What causes loosening of ciliated cells from my nose/sinus? I looked at the mucus that I blowed from my nose under a microscope. There were lots of separate ciliated cells, the cilia still beating. I have chronic sinusitis at the left side and have also had some cough during the last few days. The mucus has previously contained lots of white cells, but now it is different.
I have some disturbance in my blood: small and pale red cells but no iron deficiency (Hb and red cell count good, and also soluble transferrin cereptor good). I have slight pain on the left side of my neck.
I discussed with an infection doctor. I told him my whole story with chronic sinusitis and other diseases, eg. a lung nodule, hyperparathyroidism, hypothyroidism, slight immune deficiency, recent norovirus, atrial fibrillation, cough, lymph node enalargement, inconsistency in my iron status, sore nasopharynx and nasal discharge. I have a microscope, and I have looked at my discharge. Its consintency has changed recently.
The doctor listened to my lung sounds and tested my sinuses with ultrasound. He found a horizontal liquid surface in my left maxillay sinus, which is an indication of suppurative infection in the sinus. In my left maxillary sinus, and partly also in the ethmoid sinus, there is always swelling of the mucous membrane. A doctor must have much experience how to separate swelling of the mucous mebrane and possible suppurative infection.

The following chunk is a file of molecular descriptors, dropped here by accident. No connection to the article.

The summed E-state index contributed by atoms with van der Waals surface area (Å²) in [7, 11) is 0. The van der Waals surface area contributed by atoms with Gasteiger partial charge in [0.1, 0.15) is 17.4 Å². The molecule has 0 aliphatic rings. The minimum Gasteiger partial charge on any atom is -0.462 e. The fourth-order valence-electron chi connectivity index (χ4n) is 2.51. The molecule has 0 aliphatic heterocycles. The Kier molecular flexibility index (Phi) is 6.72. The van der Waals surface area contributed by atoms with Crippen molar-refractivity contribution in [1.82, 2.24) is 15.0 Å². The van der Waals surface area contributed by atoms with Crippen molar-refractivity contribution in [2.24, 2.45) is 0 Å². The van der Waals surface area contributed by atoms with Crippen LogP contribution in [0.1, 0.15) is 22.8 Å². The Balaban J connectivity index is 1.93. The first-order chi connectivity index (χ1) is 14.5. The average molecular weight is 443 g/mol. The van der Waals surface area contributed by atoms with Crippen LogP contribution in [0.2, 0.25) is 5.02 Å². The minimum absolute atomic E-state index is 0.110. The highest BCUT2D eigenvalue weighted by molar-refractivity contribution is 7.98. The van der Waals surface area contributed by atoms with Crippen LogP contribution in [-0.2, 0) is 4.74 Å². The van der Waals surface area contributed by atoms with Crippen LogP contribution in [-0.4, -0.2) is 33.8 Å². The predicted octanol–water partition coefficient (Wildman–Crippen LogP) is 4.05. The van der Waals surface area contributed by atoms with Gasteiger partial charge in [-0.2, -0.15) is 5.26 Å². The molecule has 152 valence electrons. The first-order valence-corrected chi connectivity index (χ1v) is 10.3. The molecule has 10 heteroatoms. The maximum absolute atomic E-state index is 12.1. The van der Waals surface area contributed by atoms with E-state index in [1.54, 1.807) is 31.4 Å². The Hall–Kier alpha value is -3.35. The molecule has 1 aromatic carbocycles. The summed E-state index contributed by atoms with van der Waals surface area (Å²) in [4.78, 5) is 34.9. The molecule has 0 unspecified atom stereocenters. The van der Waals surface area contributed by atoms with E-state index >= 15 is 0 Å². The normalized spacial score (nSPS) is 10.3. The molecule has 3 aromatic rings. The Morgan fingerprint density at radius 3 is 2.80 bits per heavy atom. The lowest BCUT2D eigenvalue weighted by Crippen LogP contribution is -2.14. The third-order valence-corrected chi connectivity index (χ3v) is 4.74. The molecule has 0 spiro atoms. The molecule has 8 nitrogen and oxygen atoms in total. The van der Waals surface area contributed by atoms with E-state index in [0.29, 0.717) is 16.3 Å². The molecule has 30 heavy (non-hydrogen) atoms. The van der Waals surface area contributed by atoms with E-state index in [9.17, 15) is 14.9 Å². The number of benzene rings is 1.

The infective agent was not diagnosed. It may not be Mycoplasma, because IgG was only 194 and IgM negative. Of course another sample could be analysed after two weeks. But because I am on an antibiotic now, I think there is no reason to take a new sample.
Many ENT doctors here do not prescribe antibiotics for sinus infections. I know that antibiotics do not usually work to chronic sinusitis. Maybe I have now an acute infection. My total disease (many diseases) history was takein into account in order to make the decision on my medication. I am waiting for an electric cardioversion (in the queue). They will not do the cardioversion if I have an infection. I slightly suppose that infections may be one cause for the epidoses of atrial fibrilaltion (another may be dehydration). At the previous two times, when I was cardioversed, it turned out that I had symptoms of sinusitis.
In 2011 I was in a queue for a FESS operation, but doctors in 2012 decided not to do it, because I have only slight symptoms. I have to use nasal cortisone and rinses with saline.
Maybe I have recently had also virus infectons (flu). For influenza I have taken vaccination, thus it cannot be influenza.
Wow, and AFib too. I suffer from AFib myself and the MedHelp Hearth Rhythm Community is my long term relationship with this family of forums.
We have a very knowledgeable contributor on the heart rhythm community who lives in your area of the world, Norway (his handle "is-something-wrong"), if you haven't looked at AFib in that community you may gain something on that subject there.
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